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Author Topic: When did receptacles become outlets?  (Read 7291 times)

Tim McCulloch

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Re: When did receptacles become outlets?
« Reply #30 on: December 28, 2016, 03:19:59 pm »

My definition -- which may not be your definition -- of jalousie is an operable louvered window, where the panes of glass open and close much like the louvers in a shutter or heater vent. Mr. Kerby's definition appears to also apply to the light-blocking louvers placed over the windows.

Or, as my sister called them when she lived in an old trailer house: "jalopy" windows, due to their notorious draftiness.

It's a floor polish! No, it's a desert topping!

I'm familiar with both jalousies and transoms as both were common in Southern California but from my childhood experience it seemed like Steve was using them interchangeably.  I have seen a jalousie-style transom, too, so that kind of paved the way for my post...

Carry on with outlets and receptacles!
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Steve M Smith

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Re: When did receptacles become outlets?
« Reply #31 on: December 28, 2016, 05:15:12 pm »

Which may be behind the Hawaiian pidgin vernacular to "close the lights".
My grandmother used to say "out the light" meaning to turn it off.  I think that was originally used for putting out candles.


Steve.
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Stephen Kirby

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Re: When did receptacles become outlets?
« Reply #32 on: December 28, 2016, 05:54:31 pm »

My definition -- which may not be your definition -- of jalousie is an operable louvered window, where the panes of glass open and close much like the louvers in a shutter or heater vent. Mr. Kerby's definition appears to also apply to the light-blocking louvers placed over the windows.

Or, as my sister called them when she lived in an old trailer house: "jalopy" windows, due to their notorious draftiness.
Jalousie is the proper term but we always called them louvers.  Given the weather in Hawaii, it was basically a matter of light and airflow.  Most of the houses have louver windows (easy for the kids to sneak in and out at night  ;) ) and you open them to the degree you want outside air.  Usually a combination of wood on the bottom and glass up higher.  The ones in the classrooms were usually all wood.  Sometimes a few glass ones up top so there was always some light.  With a screen outside of the louvers, you just turned them to the compromise of light and fresh air you wanted.  Usually pretty much wide open except for movie time.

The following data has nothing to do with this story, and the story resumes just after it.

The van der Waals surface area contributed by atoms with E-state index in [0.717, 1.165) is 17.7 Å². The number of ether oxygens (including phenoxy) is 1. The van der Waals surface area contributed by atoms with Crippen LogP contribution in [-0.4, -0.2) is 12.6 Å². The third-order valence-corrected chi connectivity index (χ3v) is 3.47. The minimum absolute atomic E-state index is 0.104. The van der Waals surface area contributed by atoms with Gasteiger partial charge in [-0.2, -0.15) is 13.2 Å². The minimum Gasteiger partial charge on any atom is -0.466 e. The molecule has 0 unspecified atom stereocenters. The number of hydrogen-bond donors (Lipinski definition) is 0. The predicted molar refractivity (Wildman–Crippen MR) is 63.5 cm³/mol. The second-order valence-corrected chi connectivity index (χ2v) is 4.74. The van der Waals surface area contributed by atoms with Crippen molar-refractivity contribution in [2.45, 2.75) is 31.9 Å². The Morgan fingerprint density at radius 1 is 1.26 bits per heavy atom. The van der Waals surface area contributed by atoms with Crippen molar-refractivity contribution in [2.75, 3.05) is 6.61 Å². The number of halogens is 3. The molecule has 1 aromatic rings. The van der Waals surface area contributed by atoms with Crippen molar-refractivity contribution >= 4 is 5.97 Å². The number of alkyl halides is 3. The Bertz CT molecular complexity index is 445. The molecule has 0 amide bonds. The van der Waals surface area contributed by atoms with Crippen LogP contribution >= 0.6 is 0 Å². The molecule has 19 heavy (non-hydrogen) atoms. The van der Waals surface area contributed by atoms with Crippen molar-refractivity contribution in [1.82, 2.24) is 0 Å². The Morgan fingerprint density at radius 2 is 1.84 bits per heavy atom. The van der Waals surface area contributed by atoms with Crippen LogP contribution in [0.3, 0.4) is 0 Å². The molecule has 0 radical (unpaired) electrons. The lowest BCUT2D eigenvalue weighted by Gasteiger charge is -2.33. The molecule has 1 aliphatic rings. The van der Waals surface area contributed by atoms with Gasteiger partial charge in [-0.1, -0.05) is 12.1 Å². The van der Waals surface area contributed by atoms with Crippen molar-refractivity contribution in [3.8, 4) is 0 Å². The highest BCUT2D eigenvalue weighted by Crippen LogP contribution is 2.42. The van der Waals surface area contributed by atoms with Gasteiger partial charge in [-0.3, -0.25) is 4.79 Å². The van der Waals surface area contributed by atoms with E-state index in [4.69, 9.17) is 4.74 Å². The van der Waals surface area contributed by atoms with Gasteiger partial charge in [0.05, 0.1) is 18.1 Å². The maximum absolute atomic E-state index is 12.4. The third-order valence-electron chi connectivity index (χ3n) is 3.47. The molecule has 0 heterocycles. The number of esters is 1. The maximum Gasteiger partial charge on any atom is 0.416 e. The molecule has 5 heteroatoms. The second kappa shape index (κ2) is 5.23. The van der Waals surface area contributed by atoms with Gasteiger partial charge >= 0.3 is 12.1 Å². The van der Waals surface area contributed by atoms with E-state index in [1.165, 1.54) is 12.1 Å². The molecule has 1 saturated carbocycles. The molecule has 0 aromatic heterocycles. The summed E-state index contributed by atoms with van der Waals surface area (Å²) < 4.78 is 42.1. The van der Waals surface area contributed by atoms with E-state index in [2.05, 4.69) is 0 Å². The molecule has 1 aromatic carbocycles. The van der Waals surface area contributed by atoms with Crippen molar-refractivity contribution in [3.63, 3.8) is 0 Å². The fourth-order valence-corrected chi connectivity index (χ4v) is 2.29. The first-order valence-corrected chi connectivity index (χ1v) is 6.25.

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Jerome Malsack

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Re: When did receptacles become outlets?
« Reply #33 on: December 29, 2016, 08:05:17 am »

Same with the navy statement  The Smoking Lamp is out.   This applied to smoking cig's, Welding, Cutting, or burning of trash.   So still in use and tradition. 
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Stephen Swaffer

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Re: When did receptacles become outlets?
« Reply #34 on: December 29, 2016, 12:35:34 pm »

Which may be behind the Hawaiian pidgin vernacular to "close the lights".  As in "Eh brah, try close the lights".  Meaning to turn them off.  When I was a kid I thought it was derived from the use of wooden jalousies on the windows of most schoolrooms.  Before we could watch a movie, we had to "close the lights".  Which meant both turning off the electric lights, and closing the jalousies.

I have a customer that seems pretty simple minded (not derogatory-just truthful-I have a great deal of respect for him as he runs a farming operation and owns much more land than I d, he appears to be making a comfortable living).  Not sure he has ever been far from home, but he threw me the first time he used the terms "open" and "closed" to refer to his outside security light being "on" or "off" respectively. I've wondered for some time where the terms came from.
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Dave Garoutte

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Re: When did receptacles become outlets?
« Reply #35 on: December 30, 2016, 04:51:14 pm »

In Spanish: ciera la luz.  Literally close the light.
Also, in Spain the first floor is not the ground floor, but the next one up.
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Re: When did receptacles become outlets?
« Reply #35 on: December 30, 2016, 04:51:14 pm »


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